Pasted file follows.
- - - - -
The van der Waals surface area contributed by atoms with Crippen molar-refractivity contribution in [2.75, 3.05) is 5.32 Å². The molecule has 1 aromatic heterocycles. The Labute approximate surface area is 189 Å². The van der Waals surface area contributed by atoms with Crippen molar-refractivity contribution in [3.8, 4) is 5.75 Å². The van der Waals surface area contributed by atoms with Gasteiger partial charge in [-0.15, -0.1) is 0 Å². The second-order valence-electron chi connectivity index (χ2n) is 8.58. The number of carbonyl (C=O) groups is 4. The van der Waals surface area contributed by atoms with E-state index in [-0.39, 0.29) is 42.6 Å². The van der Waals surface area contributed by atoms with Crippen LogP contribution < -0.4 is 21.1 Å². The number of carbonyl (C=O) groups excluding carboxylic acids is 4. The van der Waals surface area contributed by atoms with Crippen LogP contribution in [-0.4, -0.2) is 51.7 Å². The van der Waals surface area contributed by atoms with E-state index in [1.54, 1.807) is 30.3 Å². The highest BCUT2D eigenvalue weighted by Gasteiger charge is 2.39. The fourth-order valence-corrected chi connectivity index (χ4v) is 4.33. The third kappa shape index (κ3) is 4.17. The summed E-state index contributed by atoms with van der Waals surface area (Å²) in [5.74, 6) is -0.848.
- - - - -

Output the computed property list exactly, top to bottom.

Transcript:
The van der Waals surface area contributed by atoms with Crippen molar-refractivity contribution in [2.75, 3.05) is 5.32 Å². The molecule has 1 aromatic heterocycles. The Labute approximate surface area is 189 Å². The van der Waals surface area contributed by atoms with Crippen molar-refractivity contribution in [3.8, 4) is 5.75 Å². The van der Waals surface area contributed by atoms with Gasteiger partial charge in [-0.15, -0.1) is 0 Å². The second-order valence-electron chi connectivity index (χ2n) is 8.58. The number of carbonyl (C=O) groups is 4. The van der Waals surface area contributed by atoms with E-state index in [-0.39, 0.29) is 42.6 Å². The van der Waals surface area contributed by atoms with Crippen LogP contribution < -0.4 is 21.1 Å². The number of carbonyl (C=O) groups excluding carboxylic acids is 4. The van der Waals surface area contributed by atoms with Crippen LogP contribution in [-0.4, -0.2) is 51.7 Å². The van der Waals surface area contributed by atoms with E-state index in [1.54, 1.807) is 30.3 Å². The highest BCUT2D eigenvalue weighted by Gasteiger charge is 2.39. The fourth-order valence-corrected chi connectivity index (χ4v) is 4.33. The third kappa shape index (κ3) is 4.17. The summed E-state index contributed by atoms with van der Waals surface area (Å²) in [5.74, 6) is -0.848.